When you move a fair distance, there are some things you expect to miss, like local restaurants, your mail carrier, your shortcuts on the back roads. The knick on the tree you made ten years ago while trying to catch a flyaway frisbee. Stuff like that.
Sometimes, though, you find yourself pining for lunacy.
In Indiana, the last three to four months of the year are overcast. Dismal gray. Within a year of moving to Maryland, my brother expressed my thoughts when he complained at the lack of gray days. Lunacy!
Another rabid lunacy is the number of Midwesterners I've met who miss storms. Not the paltry little booms people in Baltimore mistake for storms, but the regular, seasonal tornado warnings with all of the associated happy memories of hanging out in the bathtub or basement with a candle and a radio.
It gets worse when you realize your lunacy is a nightmare in disguise. Like the time I slept through an F3 in College Park because I assumed all advanced civilizations had tornado sirens. Or living on the top floor of an apartment with no accessible windowless rooms on the ground floor (let alone a basement). Or that lightning causes fires, like the one that burned out 24 apartment units nearby. Or that it can surge and fry computers. Leave people without power for weeks. Lunacy.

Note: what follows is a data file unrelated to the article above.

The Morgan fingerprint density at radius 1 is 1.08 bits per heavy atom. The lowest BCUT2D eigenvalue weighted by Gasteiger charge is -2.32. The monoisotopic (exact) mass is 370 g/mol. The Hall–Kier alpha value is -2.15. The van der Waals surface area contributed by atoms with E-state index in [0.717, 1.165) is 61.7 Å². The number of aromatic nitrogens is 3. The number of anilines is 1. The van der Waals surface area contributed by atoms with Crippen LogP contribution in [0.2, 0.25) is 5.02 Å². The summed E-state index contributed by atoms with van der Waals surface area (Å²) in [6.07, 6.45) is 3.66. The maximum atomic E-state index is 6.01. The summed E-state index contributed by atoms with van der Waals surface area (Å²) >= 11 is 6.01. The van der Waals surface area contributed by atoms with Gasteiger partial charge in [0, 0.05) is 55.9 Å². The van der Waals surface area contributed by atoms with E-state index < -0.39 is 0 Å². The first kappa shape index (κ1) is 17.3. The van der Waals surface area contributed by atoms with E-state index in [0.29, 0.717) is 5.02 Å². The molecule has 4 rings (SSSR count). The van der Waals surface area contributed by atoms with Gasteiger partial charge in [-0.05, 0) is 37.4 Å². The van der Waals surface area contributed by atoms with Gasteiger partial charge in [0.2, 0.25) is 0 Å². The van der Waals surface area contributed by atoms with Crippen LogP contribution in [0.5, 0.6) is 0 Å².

But come every storm, the moment I hear a smattering of thunder, I gleefully clip on my weather radio and watch the radar online, hoping this one will be a nice rumbler with a bit of hail. You can take the gal out of the midwest, but you can't take the midwest out of the gal.
It eventually got so bad that I actually baited the Baltimore sky on Facebook last night:
Enough random thunder, already! Everyone knows you're all bark and no bite. Stop whetting my anticipation and then failing to properly storm.
Naturally, this was followed by two tornado warnings. Last night, I loved Maryland and wanted the Midwest to stay far, far away. Anything is preferable to waking up your babies out of a sound sleep.